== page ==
dimension space there are quadrants surrounding any neighbouring point, (which is a large number), in the present method since we have separated each point by planes we have in a manner taken the quadrant information into account, whereas a nearest neighbour method loses all quadrant and directional information, by reducing everything to a single number: the distance. It is this aspect that makes the present method superior as actual application reveals.

The next two sections describe both the methods and the third section after this gives the details of their application to the well known IRIS data set.

We delve into both the methods without further ado.

2 Method 1: A neural classifier by using separation of individual points

In this method the process is as follows:

(i) All the data which consists of points in n-dimensional sample space is divided into two sets (a) a set of points,say in number which will be considered as the “Traning Set” and (b) another set of points which will be considered as the “Test Set”. It will be assumed that each point in the Training set belongs to some class which is known. The points in the Test Set are assumed to be belonging to some unknown class which has to be discovered by the classifier.

(ii) The new algorithm is then used to examine the coordinates of each point in the Training Set and then to find the coordinates of the planes that would separate each of the points in this set so that each point is separated from the other by atleast one plane, let q be the number of planes that separate these points.111The number of planes, required to do this would be such that

this empirical estimate of

gets better when the number of dimensions, gets bigger. (For eg. for a particular set of random points, generated by the authors, where and , it was only 22 planes (i.e. where as for another case when and it was found that only 5 more planes ie 27 planes separated all the points, this increase is as per the empirical formula since planes.)See Ref[12] for details.

(iii) Once all the q planes and their equations have been found out the Orientation Vector (OV) of each of the N points is found. The OV is a Hamming vector, of dimension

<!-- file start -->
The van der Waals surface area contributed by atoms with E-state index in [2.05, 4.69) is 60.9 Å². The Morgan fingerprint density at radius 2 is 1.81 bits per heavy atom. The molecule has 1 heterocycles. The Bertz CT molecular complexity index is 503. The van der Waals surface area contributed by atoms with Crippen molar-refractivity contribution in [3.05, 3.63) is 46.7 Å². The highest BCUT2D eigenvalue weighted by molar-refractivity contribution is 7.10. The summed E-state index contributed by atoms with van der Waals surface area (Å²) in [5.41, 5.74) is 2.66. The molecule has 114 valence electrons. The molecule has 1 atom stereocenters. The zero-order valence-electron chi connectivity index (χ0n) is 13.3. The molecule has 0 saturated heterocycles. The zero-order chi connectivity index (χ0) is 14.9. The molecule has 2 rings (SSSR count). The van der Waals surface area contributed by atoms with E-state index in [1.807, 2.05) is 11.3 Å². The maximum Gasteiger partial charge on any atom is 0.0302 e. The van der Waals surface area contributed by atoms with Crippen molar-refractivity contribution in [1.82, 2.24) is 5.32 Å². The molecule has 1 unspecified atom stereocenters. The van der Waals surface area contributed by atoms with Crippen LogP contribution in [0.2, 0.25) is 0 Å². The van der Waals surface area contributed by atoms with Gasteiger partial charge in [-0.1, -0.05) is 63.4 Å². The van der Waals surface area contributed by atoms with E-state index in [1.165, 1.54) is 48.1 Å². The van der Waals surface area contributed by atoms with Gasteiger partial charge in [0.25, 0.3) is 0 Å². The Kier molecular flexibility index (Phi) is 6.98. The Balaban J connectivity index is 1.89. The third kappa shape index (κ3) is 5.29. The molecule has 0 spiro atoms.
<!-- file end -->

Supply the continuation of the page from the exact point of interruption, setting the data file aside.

, which is associated with each point P belonging to the Training Set. If P is a point in the Training Set then its orientation vector indicates the “orientation” of the point P w.r.t. each of the planes See Figure below.

The Orientation Vector222It is assumed that every plane will have a specific (defined) normal direction, a point which lies on the positive side of the normal is said to lie on the positive side of the plane, on the other hand if the point lies on the other side it is said to lie on the negative side.This direction is easily found if the equation of the plane is known for example if is the equation to a particular - dimensional plane then a point P whose coordinates are and is not on the plane, will be said to be on the positive side of this plane if and in the negative side if . has the property that two points (say) and will not have a plane between them if and only if . That is automatically implies that P and R are separated by at least one of the planes which separate each of the points in the Training Set.333Another fact, that only adds to the prospect of success in this new direction is that: for large n dimension space where (N being the number of points), one will find that the number of planes q, needed for separating N points is far less than the number of points itself, in fact q = O(log2(N)).

The algorithm that finds the planes which separate all the points is given in ref[2 ,3] and will not be repeated here.

After the points are separated and the planes that have performed the separation are known then the method to process the classification of new points is easily devised as we shall see. We use the information obtained from the planes that separate the training-sample points each of which are assumed to have a class label and then try to classify the new test-sample.

2.1 An application to Data Classification and Retrieval

We will now briefly describe how this algorithm can be applied to data retrieval. Suppose one has points in a dimension X-Space and the algorithm was used to separate all N points and it was found after running the algorithm that planes were finally necessary. We will now show that this information can be used as a data retrieval device. That is, all the data can now be stored in such a manner that retrieval can be done with great efficiency.